Malaysia aims to add US flights after safety rating boost
KUALA LUMPUR, Malaysia (AP) — The U.S. Federal Aviation Administration has upgraded Malaysia’s air safety rating to Category 1, allowing the country’s carriers to expand flights to the United States after a three-year hiatus, Transport Minister Wee Ka Siong said Saturday.
Wee said the move will bolster tourism and economic growth in Malaysia, which opened up from pandemic shutdowns in April.
“With the return to Category 1, our airlines can now mount new flights to the U.S. and have code sharing with American carriers. There is no more barrier now,” said Wee, who was in Montreal for an ICAO assembly. “This is good news after the COVID-19 pandemic.”
Riad Asmat, CEO of low-cost carrier AirAsia Malaysia, said it was a “very good start.” He said AirAsia, currently the only Malaysian carrier that flies to the United States — from Kuala Lumpur to Honolulu — will seek opportunities to expand in the U.S.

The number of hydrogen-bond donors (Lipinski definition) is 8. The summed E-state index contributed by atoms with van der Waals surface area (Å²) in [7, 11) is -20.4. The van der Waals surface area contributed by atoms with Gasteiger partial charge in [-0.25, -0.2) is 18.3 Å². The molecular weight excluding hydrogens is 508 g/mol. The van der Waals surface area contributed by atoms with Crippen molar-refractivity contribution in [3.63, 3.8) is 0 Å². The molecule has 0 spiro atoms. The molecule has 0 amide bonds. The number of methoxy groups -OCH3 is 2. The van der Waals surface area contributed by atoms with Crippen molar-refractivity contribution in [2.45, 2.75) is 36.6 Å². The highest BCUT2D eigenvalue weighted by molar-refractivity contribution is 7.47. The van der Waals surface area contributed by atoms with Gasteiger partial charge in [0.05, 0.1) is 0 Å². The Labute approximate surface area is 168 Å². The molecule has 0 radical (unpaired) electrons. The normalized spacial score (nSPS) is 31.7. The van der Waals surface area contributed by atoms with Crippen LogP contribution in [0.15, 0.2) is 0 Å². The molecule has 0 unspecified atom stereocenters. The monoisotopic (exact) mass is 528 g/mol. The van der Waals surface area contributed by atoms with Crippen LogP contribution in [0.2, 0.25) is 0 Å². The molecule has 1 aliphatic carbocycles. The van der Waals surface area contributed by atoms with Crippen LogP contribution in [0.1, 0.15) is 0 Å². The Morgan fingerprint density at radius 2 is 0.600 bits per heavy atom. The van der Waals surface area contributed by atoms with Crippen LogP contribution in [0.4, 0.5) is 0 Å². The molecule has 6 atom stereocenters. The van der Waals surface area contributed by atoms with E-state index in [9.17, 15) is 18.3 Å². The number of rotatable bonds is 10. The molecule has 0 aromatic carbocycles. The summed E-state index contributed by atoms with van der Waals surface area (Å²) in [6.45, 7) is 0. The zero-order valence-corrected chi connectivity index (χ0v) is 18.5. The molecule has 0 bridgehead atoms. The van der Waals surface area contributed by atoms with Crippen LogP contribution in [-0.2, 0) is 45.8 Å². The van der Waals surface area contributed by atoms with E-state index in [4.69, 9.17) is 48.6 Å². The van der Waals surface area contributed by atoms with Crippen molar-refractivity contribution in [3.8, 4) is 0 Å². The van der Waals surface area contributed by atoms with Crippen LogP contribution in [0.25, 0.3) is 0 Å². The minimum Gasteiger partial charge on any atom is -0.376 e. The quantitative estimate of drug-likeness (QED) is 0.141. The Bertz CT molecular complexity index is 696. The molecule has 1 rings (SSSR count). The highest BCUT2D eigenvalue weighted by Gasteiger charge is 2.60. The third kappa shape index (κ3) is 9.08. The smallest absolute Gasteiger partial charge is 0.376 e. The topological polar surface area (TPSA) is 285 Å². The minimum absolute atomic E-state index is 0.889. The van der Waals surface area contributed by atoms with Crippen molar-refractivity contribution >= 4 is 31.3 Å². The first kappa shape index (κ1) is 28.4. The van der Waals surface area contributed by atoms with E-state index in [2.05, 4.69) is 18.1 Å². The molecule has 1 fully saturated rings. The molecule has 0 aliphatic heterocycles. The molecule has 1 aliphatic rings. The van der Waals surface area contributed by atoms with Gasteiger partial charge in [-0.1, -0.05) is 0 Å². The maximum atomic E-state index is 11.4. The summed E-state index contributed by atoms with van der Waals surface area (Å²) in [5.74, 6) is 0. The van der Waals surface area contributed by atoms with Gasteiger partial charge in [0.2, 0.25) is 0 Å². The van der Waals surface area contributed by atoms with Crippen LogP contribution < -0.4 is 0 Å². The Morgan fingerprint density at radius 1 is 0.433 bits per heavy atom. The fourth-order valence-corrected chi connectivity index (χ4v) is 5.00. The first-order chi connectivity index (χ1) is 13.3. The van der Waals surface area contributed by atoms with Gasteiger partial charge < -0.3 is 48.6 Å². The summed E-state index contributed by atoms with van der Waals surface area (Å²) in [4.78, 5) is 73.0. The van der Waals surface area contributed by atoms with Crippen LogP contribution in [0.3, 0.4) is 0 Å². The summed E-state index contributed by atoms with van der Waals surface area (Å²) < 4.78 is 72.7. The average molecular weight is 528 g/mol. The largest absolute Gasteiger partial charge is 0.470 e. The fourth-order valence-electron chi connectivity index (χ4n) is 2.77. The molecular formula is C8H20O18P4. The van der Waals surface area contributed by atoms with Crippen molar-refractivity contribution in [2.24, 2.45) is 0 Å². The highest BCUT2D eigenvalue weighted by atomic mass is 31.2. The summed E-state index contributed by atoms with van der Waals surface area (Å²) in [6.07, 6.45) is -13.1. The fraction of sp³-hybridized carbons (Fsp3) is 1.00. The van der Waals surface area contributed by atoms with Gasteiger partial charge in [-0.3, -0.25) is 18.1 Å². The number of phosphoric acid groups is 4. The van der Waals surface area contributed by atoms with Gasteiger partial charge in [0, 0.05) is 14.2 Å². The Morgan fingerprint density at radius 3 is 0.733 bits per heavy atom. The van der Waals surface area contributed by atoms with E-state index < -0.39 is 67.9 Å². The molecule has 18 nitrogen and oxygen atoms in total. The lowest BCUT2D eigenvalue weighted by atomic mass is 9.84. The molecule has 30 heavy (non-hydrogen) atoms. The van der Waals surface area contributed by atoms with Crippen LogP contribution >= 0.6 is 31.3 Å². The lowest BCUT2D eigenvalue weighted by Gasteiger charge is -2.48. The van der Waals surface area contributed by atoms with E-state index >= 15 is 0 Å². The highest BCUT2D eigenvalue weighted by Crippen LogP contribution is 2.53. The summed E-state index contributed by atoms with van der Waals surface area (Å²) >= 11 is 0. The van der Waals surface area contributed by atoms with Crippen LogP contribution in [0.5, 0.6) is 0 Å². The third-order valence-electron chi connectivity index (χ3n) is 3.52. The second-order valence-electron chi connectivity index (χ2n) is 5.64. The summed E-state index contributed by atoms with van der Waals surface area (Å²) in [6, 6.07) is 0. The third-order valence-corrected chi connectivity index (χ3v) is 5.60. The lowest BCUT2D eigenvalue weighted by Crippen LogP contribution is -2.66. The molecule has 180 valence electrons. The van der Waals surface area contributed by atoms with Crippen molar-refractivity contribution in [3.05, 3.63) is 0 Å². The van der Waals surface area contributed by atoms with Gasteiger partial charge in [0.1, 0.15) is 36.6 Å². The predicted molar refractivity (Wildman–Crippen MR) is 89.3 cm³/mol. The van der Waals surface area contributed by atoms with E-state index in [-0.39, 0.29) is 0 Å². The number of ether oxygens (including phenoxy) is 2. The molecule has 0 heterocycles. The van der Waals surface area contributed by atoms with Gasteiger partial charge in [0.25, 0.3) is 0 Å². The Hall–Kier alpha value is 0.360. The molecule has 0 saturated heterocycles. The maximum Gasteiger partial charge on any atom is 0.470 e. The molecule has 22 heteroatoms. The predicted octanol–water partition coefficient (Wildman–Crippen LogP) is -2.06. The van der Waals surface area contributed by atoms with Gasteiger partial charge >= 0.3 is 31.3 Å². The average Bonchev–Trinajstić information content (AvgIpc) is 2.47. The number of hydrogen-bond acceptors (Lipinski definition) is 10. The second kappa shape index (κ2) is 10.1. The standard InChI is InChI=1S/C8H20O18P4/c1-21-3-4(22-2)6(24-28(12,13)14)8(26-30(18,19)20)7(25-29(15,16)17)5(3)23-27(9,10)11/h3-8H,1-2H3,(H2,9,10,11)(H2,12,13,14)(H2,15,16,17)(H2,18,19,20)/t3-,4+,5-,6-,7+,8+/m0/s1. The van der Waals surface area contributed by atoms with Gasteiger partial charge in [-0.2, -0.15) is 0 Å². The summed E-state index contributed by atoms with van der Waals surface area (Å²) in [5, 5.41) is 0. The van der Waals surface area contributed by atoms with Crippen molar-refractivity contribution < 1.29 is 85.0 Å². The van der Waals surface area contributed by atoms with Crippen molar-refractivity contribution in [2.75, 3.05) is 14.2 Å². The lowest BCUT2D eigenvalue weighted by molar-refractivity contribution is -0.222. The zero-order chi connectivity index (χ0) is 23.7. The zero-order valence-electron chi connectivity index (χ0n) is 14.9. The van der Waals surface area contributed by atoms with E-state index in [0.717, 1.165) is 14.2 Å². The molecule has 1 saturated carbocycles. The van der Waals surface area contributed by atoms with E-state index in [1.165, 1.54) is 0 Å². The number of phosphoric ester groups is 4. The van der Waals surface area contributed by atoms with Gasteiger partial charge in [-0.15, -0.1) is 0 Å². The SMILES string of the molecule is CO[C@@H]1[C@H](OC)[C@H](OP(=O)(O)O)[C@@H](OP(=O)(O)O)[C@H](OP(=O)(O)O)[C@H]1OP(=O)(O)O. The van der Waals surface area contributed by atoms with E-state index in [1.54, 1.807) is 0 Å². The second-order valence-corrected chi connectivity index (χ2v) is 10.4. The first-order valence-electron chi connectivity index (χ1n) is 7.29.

The FAA lowered Malaysia’s rating in November 2019 to Category 2 due to non-compliance with safety standards. The FAA identified deficiencies in areas including technical expertise, record keeping and inspection procedures.
Under the FAA system, countries are listed either as Category 1, which meets International Civil Aviation Organization standards, or Category 2, which doesn’t meet standards.
Wee told an online news conference that the downgrade prompted Malaysia to restructure its Civil Aviation Authority and make various efforts to strengthen its aviation workforce, documentation processes and inspection methods to ensure effective safety oversight.
He said the FAA was satisfied the issues identified in 2019 had been rectified, but found 29 new problems in its December assessment. Those issues were swiftly rectified in the first half this year, he said, and the FAA has restored Malaysia’s Category 1 rating.
Malaysia Airlines CEO Izham Ismail said the national carrier will resume flight plans with its partners, especially American Airlines, but didn’t elaborate.
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